#1 Finalize your conference schedule.
You’ve set up a few dinners, decided which networking events you’re attending, and have narrowed down your sessions choices. Now it’s time to put everything together and finalize your schedule.
It’s a good idea to have a fairly fleshed out schedule at least a few days before the event starts. That way when last-minute invitations to drinks or coffee popup (which they always do), you’ll know whether you’re available.
#2 Create and practice your “elevator speech.”
I know, not the most enjoyable thing imaginable, but it’s a certainty that you’re going to be asked “What do you do?” at least 20 times during the conference so instead of trying to craft a coherent answer on the spot, take a few moments and think through your reply now. Knowing what you’re going to say will make you far more confident during those first few introductions.
AT THE CONFERENCE
#1 Use a business card scanner app to digitize business cards.
How many times have you returned from a conference with a handful of business cards only to hide them in a desk drawer and never see them again? All of us have done it. In fact, it’s such a normal part of the post-conference routine that savvy entrepreneurs decided to cash in on the problem and developed smartphone apps that let you snap photos of business cards and upload them to contact lists. Many apps even let you include notes along with the card entries so you can jot down keywords from your conversation to help jog your memory later. There are lots of good options out there so take a look at your app store to see which one would serve you best. One well-reviewed app that has been featured in TechCrunch, Lifehacker, and the New York Times is Camcard.
#2 Take pictures.
Take pictures with speakers, your new contacts, and even take a few snapshots of those melt-in-your-mouth chocolate chip cookies they serve during breaks. Post them to your social media platform of choice, making sure to tag new connections and use the conference hashtag. Besides being a lot of fun, by taking pictures throughout the conference you’re building a story history you can refer to later.
#3 Try your hand at tweeting live from your sessions.
This one’s probably not for newbies to social media, but for anyone who is familiar with social media and is ready for the next step, make it a goal to tweet out at least one quote or insight from each session you attend. Remember to tag the speaker (if he or she is on social media) and include the conference hashtag. This gives your followers who weren’t able to attend the conference insights about the topics you’re learning and it’s fun for the family to see what you’re up to. Another bonus to tweeting conference highlights is that you can use your tweets to help construct your “Top 10 List”, which we’ll cover next.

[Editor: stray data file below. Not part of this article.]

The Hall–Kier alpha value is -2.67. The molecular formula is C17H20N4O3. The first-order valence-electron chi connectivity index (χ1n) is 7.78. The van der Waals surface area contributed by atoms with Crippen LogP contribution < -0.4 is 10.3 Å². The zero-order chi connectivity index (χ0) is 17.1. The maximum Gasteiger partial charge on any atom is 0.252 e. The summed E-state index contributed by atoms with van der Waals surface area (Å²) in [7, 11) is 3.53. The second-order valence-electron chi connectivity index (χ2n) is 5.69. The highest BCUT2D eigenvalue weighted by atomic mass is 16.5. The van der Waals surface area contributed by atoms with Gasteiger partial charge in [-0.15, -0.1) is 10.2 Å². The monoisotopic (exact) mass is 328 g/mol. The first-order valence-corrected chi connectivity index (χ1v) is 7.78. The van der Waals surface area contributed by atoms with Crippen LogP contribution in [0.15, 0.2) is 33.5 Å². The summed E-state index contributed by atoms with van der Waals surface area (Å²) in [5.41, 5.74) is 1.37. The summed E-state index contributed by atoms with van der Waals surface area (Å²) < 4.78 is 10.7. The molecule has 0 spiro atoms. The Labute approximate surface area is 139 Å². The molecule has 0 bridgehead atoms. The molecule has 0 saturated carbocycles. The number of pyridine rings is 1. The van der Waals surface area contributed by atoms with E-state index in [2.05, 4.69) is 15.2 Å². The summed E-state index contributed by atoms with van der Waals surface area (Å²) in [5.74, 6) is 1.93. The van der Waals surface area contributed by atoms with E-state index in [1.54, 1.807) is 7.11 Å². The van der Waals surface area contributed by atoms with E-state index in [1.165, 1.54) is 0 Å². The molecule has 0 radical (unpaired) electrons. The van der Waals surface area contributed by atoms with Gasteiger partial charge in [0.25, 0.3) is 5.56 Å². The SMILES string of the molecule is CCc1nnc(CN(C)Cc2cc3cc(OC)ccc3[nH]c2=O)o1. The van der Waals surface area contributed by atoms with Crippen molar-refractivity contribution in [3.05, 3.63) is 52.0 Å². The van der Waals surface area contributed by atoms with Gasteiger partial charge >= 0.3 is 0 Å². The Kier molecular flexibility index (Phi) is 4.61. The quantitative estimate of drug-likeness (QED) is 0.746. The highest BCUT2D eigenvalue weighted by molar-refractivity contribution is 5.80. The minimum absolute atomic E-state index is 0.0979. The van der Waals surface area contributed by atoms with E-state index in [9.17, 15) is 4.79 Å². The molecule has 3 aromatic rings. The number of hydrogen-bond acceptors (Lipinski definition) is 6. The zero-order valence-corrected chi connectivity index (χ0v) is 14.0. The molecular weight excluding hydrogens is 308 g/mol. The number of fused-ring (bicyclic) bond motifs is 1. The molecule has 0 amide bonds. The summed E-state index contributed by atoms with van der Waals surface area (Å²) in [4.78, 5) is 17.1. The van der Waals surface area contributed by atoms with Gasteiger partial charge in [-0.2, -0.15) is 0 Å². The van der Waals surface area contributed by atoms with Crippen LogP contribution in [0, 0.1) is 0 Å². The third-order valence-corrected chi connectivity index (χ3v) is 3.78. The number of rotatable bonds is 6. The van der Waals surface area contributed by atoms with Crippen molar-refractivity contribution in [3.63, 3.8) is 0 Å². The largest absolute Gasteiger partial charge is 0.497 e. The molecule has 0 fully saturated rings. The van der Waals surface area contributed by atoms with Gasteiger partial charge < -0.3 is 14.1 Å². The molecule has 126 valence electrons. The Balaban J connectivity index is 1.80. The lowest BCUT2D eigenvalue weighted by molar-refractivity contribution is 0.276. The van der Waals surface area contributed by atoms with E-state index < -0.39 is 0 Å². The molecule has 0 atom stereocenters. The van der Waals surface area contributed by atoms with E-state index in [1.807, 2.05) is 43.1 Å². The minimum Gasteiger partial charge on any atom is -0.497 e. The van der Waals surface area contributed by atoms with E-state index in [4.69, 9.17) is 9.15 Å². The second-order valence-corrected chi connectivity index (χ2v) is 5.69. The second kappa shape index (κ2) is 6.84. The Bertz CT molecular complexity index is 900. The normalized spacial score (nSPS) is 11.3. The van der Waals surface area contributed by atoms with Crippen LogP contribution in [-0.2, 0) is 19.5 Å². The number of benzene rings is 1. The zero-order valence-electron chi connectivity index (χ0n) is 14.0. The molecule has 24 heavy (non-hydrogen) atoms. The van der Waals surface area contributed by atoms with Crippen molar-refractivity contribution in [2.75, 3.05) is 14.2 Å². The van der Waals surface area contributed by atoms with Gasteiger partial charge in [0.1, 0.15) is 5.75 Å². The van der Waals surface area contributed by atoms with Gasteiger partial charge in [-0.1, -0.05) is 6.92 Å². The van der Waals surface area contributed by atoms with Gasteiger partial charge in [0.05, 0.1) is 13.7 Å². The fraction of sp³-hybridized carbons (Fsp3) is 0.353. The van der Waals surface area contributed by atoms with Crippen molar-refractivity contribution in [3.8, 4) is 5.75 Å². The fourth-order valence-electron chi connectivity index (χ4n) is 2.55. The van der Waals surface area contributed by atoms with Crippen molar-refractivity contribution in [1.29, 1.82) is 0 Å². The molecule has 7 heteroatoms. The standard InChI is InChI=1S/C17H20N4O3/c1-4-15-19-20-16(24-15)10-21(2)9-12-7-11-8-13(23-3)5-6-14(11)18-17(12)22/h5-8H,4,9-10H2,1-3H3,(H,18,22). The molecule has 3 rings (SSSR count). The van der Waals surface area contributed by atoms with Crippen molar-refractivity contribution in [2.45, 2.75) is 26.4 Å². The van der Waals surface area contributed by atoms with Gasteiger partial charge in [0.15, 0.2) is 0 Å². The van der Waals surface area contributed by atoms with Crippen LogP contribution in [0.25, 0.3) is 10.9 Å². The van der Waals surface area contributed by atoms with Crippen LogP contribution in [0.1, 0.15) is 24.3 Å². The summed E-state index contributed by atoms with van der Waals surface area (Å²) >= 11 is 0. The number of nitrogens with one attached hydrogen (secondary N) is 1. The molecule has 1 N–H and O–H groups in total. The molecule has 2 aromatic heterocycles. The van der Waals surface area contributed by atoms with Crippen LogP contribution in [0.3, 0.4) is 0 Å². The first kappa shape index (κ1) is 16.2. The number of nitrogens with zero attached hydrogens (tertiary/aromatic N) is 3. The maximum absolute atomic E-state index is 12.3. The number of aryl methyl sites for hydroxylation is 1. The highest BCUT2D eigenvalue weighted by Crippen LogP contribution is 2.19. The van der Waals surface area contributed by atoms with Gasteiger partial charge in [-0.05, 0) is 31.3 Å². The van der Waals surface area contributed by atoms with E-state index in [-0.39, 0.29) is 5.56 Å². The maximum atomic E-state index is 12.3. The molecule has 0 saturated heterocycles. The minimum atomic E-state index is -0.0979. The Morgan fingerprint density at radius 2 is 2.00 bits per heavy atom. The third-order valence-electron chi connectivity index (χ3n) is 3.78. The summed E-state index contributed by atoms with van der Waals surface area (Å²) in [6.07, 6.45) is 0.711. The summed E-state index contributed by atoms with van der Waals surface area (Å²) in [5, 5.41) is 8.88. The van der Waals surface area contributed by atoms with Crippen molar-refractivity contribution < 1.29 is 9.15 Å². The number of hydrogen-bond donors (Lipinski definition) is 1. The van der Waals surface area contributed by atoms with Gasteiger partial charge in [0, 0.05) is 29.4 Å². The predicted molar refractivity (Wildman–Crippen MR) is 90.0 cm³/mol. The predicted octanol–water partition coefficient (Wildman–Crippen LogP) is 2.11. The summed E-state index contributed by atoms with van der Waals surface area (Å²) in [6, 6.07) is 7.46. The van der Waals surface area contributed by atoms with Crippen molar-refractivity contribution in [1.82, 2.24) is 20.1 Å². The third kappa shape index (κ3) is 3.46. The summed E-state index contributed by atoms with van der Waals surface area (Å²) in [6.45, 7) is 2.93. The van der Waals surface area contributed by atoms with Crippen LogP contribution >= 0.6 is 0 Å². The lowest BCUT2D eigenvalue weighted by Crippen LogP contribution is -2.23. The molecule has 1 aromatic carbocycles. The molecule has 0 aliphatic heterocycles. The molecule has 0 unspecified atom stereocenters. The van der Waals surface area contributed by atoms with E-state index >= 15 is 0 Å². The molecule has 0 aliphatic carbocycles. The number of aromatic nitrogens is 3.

2 DAYS AFTER THE CONFERENCE
#1 Create a “Top 10 List” of what you learned at the event.
Your “Top 10 List” is your top 10 favorite (or most important) takeaways, “ah ha” moments, and action steps from everything you learned at the conference. Yes, it’s a little bit of work, but it’s worth taking the time to create for two big reasons.
First, many times we attend conferences, listen to the talks, and maybe even jot down ideas to take back with us, but how many times do we actually review those notes once we get home? Let alone implement them? By carving out just a few moments when you get back to your office to develop your “Top 10 List”, you force yourself to take stock of what you learned and identify what action steps you’d like to take next. Please believe me when I say this single step of developing your “Top 10 List” is what will transform the next event you attend from “just another conference” into a tool to help you reach those professional development and career goals you identified in the very beginning. It’s worked for me and so I know it will work for you.
Second, once you have your “Top 10 List” ready, ask your boss for 15 minutes and run through the list with her. This lets her know exactly what you learned at the conference and helps her understand how you’re planning to implement your ideas for the future. I’ve done this numerous times and without fail, my boss has loved it.
And it makes sense. Employers want to know their money is being well spent and that they’re getting value from sending you to professional development events. A “Top 10 List” is just an easy way to show them. And it might even lay the seed for the idea of you returning to the conference next year!